Mother of slain girl whose death established Amber Alert system speaks 20 years later

An Orange County mother shared her heartbreaking story exclusively with FOX 11’s Laura Diaz about losing her daughter, Samantha Runnion, during what became known as the "Summer of Abduction." After Samantha’s horrific murder, the Amber Alert was instituted in California.

Diaz recalls the first time she heard Erin Runnion’s story on television two decades ago. Runnion’s frantic search for her 5-year-old daughter, Samantha, had riveted Diaz’s attention. Diaz recalls seeing the young anguished mother pleading with an unnamed kidnapper to release her daughter. A massive manhunt was underway as she held pictures of her little -- her eyes were red from crying as the mother prayed for a miracle.

On the evening of July 15, 2002, Samantha and her best friend were playing in front of the family’s Stanton apartment when a man got Samantha to let her guard down by asking her to help him find his missing puppy. Instead, the man grabbed her and forced her into his car. Samantha was kicking and screaming and yelling at her best friend, "Go get my grandma!" as she was thrown into the kidnapper’s car.

Stanton is a small city in Orange County about 26 miles southeast of downtown Los Angeles.

Law enforcement worked around the clock as neighbors and concerned citizens scoured the area looking for the little girl and the suspect’s vehicle. Tips were phoned in and the story received national attention.

Despite everyone’s best efforts to find little Samantha, there was no happy reunion.

Less than 24 hours after she was taken, Samantha’s lifeless body was found off the Ortega Highway on the Orange County-Riverside County Line.

The details were gruesome and heartbreaking. Little Samantha had been assaulted and then brutally murdered. The five-year-old had fought hard and investigators said her killer’s DNA was found under her tiny fingernails.

Samantha’s murder would be seen as part of a cluster of attacks against children in the summer of 2002, dubbed the "Summer of Abduction." After Samantha’s horrific murder, the Amber Alert was instituted in California. A few weeks later, two Quartz Hills girls, who’d been kidnapped and assaulted, were freed from their captor, after vigilant drivers noticed the suspect vehicle description on the blinking freeway sign. During a gun battle, officers saved the teens from what appeared to be an imminent death.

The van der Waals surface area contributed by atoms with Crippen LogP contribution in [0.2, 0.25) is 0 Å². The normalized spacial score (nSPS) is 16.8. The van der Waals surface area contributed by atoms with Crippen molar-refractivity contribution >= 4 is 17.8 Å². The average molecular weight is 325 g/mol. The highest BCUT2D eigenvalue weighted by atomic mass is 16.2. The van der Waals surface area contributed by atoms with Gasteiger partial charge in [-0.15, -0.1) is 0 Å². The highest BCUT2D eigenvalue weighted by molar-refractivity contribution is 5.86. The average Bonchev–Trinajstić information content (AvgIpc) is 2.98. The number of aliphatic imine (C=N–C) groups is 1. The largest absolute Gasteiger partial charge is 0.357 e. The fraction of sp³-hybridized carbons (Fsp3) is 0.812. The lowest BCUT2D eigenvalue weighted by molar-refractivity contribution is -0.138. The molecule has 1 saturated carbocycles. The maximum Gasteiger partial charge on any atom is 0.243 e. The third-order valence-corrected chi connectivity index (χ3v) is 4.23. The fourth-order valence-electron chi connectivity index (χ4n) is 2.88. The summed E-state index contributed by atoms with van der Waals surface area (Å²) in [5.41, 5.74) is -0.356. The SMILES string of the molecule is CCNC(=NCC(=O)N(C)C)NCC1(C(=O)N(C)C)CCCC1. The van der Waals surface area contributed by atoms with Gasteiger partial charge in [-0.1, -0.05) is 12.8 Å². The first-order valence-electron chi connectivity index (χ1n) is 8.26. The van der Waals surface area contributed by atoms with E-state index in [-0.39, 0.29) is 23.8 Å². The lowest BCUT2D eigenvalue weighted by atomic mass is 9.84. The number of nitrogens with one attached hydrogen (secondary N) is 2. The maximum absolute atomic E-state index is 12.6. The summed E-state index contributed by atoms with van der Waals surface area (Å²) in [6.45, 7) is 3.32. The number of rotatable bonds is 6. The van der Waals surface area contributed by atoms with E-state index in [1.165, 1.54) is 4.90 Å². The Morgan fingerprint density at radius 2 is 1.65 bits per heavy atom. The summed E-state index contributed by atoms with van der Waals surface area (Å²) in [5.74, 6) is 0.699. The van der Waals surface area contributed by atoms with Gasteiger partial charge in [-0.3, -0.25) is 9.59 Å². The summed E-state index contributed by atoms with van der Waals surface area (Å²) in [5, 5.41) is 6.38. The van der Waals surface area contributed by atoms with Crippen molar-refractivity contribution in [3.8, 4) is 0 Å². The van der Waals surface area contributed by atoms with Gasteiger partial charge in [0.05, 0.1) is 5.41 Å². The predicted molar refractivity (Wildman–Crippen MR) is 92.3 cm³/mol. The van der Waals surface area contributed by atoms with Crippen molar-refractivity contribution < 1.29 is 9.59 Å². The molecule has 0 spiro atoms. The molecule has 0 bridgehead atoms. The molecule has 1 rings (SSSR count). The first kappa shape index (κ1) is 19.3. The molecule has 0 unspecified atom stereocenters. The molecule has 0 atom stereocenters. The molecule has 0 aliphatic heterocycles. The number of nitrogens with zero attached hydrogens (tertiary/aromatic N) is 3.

"I’d like to think it wasn’t for nothing. A lot of children have been protected because of her. She was the catalyst for the California Amber Alert," Runnion said. "Hundreds and hundreds have been protected."

Before the interview, Diaz and Runnion spent about 45 minutes in the car driving up the Ortega Highway 20 years since Samantha’s abduction. Erin drove to where her daughter’s body was found all those years ago.

Diaz says she’s known Erin for those 20 years. What began as a journalist approaching a heartbroken mother, has long since evolved. Diaz has interviewed Erin Runnion countless times and was honored in 2002 when Erin chose her to conduct her first local sit-down interview. But by now, Diaz is sincerely honored Erin regards her as a friend.

Diaz describes Erin quite simply as one of the strongest, most determined, most principled people she’s ever met in her life "When you consider the fires of hell she’s had to walk through; the strength she’s had to summon, to lead this crusade, her commitment is daunting. She’s my hero," Diaz wrote.

On July 15, 2022, the two talked all the way up the mountain, on a rugged road, past the dried-out brush. " The first time I came up here, I couldn’t believe how long and desolate it was. The idea of how scary that was for her… it’s kind of unbelievable," Erin recalled.

Erin also recalled the turn up to the mountain’s highest point. The name of the specific roadway has changed names, so it’s visually confusing, and she mostly recalls the location by sight.

That day, Erin wore a red dress and was carrying yellow sunflowers to commemorate her daughter.  In typical Erin fashion, Diaz said Erin found a way to find a positive in what most would regard as a bleak memory. As she looks out to the horizon she said, "You look at the view here. Her spirit soared here."

The two women spent about a half hour at the location. Erin placed the golden sunflowers on the ground where her baby’s body was discovered on that horrific summer day. Erin wept quietly as she arranged the flowers. Anniversaries have become a time to as she puts it, "to take stock, a rallying cry" on behalf of her daughter, who scribbled handwritten notes with the words "Be brave."

And Erin has taken over that brave mantra.

In September, the Joyful Child Foundation will celebrate its 20-year anniversary celebration. Erin is the founder of the foundation and Samantha is the soul of the organization. It was named for Samantha because she was filled with joy. The foundation seeks to protect children through tougher laws, self-defense skills and taking on tough battles.

In addition, Diaz contributes her time as an advisory board member for the foundation. 

Samantha’s killer was arrested, tried, and found guilty. He was sentenced to death and is currently imprisoned at San Quentin State Prison.